Allison Priestman

Comment from past course participant


“Allison brings the whole of her self to the work without hiding behind the facade of therapist. She is real and this capacity allowed me tremendous space to bring myself as fully as possible into the work. She met my rage fearlessly with compassion and with great humility.” Matthew

Continuing Professional Development Programme


SUPPORTING WILDNESS


As I write in late August, summer is coming to and end. Though I imagine we're all still yearning for a blast of sunshine in September. After my summer holiday, when I was outside as much as I could be, I'm back working. My thoughts are turning to the workshops I'm running next year. In the spring I'm facilitating three separate workshops for therapists nested around the theme of wildness. How to work therapeutically with wildness and the value of supporting our own inner wild.


For more details of the workshops click here.


So why the wild? I'm passionate about supporting people to be more wild; more embodied, less domesticated, freer, bigger, softer. More like an animal, the mammals that we are. Finding a new balance which trusts our sense based experiences as well as our intellects. Learning to live in taste, touch, smell, sound, sight, feelings, dreams, visions and thoughts.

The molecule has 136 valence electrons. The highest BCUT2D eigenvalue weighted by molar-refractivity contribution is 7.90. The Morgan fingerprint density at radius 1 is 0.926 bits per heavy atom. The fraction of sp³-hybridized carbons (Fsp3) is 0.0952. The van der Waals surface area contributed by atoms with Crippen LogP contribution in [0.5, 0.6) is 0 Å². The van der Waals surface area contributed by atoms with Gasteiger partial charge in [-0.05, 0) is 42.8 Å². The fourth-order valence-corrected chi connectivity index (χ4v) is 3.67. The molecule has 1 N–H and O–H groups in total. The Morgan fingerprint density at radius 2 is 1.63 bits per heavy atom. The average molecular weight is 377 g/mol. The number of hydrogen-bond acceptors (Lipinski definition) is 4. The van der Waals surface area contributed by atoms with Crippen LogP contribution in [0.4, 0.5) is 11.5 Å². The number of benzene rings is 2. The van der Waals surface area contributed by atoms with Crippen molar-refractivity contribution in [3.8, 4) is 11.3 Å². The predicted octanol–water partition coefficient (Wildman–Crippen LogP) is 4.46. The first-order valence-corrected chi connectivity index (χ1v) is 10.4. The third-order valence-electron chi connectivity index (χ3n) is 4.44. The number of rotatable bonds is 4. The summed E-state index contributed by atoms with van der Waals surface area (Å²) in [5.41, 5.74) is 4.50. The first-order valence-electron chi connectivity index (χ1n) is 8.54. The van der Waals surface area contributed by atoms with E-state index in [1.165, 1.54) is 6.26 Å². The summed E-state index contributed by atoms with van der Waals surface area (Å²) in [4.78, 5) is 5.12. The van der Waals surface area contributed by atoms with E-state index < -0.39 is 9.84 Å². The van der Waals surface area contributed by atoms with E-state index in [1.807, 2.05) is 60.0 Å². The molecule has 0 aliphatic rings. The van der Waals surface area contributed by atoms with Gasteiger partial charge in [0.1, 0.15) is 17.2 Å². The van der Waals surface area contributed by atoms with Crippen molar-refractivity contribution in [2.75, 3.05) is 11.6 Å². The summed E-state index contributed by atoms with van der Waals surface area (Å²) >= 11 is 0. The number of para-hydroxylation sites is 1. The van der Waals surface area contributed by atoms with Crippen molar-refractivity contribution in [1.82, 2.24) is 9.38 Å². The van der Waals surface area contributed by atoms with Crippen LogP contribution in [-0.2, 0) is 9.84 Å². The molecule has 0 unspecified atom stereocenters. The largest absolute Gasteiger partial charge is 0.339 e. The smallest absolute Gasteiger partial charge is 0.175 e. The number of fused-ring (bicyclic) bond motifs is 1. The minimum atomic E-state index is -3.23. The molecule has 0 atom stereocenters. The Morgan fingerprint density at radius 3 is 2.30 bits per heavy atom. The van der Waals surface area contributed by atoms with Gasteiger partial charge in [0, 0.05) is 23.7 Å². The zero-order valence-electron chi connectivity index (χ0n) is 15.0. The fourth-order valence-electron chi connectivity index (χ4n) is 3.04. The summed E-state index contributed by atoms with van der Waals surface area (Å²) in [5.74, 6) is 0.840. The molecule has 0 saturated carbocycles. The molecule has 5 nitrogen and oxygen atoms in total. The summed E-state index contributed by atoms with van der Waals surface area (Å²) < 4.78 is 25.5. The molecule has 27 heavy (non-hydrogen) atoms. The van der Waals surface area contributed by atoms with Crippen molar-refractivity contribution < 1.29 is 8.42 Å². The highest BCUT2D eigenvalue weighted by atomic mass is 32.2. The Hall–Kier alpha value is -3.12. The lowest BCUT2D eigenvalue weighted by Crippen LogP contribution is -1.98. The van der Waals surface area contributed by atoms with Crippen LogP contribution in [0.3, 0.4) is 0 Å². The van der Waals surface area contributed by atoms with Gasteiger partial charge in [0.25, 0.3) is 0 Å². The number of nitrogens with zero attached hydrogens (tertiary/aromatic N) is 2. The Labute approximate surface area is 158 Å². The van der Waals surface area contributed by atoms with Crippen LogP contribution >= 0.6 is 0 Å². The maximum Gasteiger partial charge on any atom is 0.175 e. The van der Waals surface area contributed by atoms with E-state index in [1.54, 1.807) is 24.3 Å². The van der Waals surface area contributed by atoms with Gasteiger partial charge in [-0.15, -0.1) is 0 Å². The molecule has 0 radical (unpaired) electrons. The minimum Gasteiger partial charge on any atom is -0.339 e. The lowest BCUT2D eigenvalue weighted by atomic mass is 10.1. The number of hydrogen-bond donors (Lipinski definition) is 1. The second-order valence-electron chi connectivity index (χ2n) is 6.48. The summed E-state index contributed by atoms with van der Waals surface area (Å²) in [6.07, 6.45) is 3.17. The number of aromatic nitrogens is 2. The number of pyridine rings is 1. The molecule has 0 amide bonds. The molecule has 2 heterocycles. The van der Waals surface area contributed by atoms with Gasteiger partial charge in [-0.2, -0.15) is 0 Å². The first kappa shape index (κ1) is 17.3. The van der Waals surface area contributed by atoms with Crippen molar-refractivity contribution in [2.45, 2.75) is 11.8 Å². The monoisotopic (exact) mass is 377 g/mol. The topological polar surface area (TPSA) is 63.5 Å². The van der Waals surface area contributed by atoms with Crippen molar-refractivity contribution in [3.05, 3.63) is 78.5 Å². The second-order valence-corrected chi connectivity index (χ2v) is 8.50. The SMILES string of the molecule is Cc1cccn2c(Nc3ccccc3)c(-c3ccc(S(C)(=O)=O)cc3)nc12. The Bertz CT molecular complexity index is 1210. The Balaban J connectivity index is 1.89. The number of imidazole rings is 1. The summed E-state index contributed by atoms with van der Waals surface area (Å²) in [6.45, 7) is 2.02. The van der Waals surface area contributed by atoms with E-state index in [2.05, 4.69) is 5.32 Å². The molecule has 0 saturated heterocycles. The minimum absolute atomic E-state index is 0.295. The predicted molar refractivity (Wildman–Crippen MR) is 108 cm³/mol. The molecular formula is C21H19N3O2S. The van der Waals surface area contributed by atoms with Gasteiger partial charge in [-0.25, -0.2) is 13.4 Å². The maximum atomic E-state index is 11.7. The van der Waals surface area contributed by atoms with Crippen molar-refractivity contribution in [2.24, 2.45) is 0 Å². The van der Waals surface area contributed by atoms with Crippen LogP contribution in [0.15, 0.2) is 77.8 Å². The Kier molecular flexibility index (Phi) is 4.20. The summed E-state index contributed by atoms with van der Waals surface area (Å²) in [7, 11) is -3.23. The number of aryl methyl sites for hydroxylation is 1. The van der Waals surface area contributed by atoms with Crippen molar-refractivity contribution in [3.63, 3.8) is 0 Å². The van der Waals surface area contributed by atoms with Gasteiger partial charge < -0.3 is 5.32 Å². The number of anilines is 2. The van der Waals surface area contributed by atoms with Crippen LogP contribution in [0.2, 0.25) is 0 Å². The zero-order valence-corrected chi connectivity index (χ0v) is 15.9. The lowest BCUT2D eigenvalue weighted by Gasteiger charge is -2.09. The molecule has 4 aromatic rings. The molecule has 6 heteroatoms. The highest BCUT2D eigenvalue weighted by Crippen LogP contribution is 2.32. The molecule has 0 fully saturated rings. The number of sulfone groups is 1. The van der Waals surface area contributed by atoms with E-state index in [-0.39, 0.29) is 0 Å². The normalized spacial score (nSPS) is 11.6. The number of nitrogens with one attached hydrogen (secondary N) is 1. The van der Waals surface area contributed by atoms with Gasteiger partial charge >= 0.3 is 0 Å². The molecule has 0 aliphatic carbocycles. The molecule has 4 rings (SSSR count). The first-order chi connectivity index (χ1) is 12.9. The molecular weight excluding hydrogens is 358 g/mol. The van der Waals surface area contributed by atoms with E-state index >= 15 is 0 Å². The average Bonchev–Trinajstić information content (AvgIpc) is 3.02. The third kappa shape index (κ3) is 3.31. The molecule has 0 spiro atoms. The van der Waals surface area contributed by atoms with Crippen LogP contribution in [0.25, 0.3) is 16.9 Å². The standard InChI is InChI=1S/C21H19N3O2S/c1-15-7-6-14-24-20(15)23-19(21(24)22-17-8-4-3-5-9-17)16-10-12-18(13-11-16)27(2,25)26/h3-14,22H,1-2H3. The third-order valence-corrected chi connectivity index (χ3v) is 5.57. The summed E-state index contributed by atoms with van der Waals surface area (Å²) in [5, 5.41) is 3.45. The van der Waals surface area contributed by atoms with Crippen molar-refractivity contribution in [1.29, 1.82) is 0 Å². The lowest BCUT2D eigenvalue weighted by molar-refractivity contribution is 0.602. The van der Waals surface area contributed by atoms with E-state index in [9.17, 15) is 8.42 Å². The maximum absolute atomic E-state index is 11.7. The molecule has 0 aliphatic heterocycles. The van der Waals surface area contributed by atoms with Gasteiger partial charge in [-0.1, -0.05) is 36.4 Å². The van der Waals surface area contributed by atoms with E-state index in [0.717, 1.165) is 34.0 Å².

It's good for us, it helps us join up, with some of our lost parts. Our hearts, our guts, our feet, our wish to dance, to play. We can feel lighter, more nourished, more resourced. Allowing our wildness also offers the potential of becoming more relaxed, efforting less, more trusting of ourselves and our place on the earth. Supporting our ability to listen to the wild intelligence inside us and of which we are a part.


If you'd like to embark on a longer training in working with the wild Jayne Johnson and Stephen Tame are recruiting for the Wild Therapy Training starting March 2019.




I offer training from an Embodied-Relational Therapy perspective from one day workshops to a three year long course. I work alone and with members of the ERT Training Team Nick Totton , Stephen Tame and Jayne Johnson


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